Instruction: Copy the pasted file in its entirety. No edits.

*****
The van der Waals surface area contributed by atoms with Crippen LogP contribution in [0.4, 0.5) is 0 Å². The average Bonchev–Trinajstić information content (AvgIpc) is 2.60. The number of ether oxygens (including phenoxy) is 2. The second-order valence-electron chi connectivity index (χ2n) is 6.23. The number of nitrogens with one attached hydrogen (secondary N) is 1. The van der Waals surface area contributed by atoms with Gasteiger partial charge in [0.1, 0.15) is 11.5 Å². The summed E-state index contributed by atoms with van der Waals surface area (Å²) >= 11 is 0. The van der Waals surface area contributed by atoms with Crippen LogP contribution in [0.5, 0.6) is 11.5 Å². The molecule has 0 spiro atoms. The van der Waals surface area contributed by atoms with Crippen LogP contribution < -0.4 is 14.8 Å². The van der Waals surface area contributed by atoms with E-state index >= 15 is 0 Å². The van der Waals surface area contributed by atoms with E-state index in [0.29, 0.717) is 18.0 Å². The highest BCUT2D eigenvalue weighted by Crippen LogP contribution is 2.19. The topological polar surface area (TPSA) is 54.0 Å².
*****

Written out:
The van der Waals surface area contributed by atoms with Crippen LogP contribution in [0.4, 0.5) is 0 Å². The average Bonchev–Trinajstić information content (AvgIpc) is 2.60. The number of ether oxygens (including phenoxy) is 2. The second-order valence-electron chi connectivity index (χ2n) is 6.23. The number of nitrogens with one attached hydrogen (secondary N) is 1. The van der Waals surface area contributed by atoms with Gasteiger partial charge in [0.1, 0.15) is 11.5 Å². The summed E-state index contributed by atoms with van der Waals surface area (Å²) >= 11 is 0. The van der Waals surface area contributed by atoms with Crippen LogP contribution in [0.5, 0.6) is 11.5 Å². The molecule has 0 spiro atoms. The van der Waals surface area contributed by atoms with Crippen LogP contribution < -0.4 is 14.8 Å². The van der Waals surface area contributed by atoms with E-state index >= 15 is 0 Å². The van der Waals surface area contributed by atoms with E-state index in [0.29, 0.717) is 18.0 Å². The highest BCUT2D eigenvalue weighted by Crippen LogP contribution is 2.19. The topological polar surface area (TPSA) is 54.0 Å².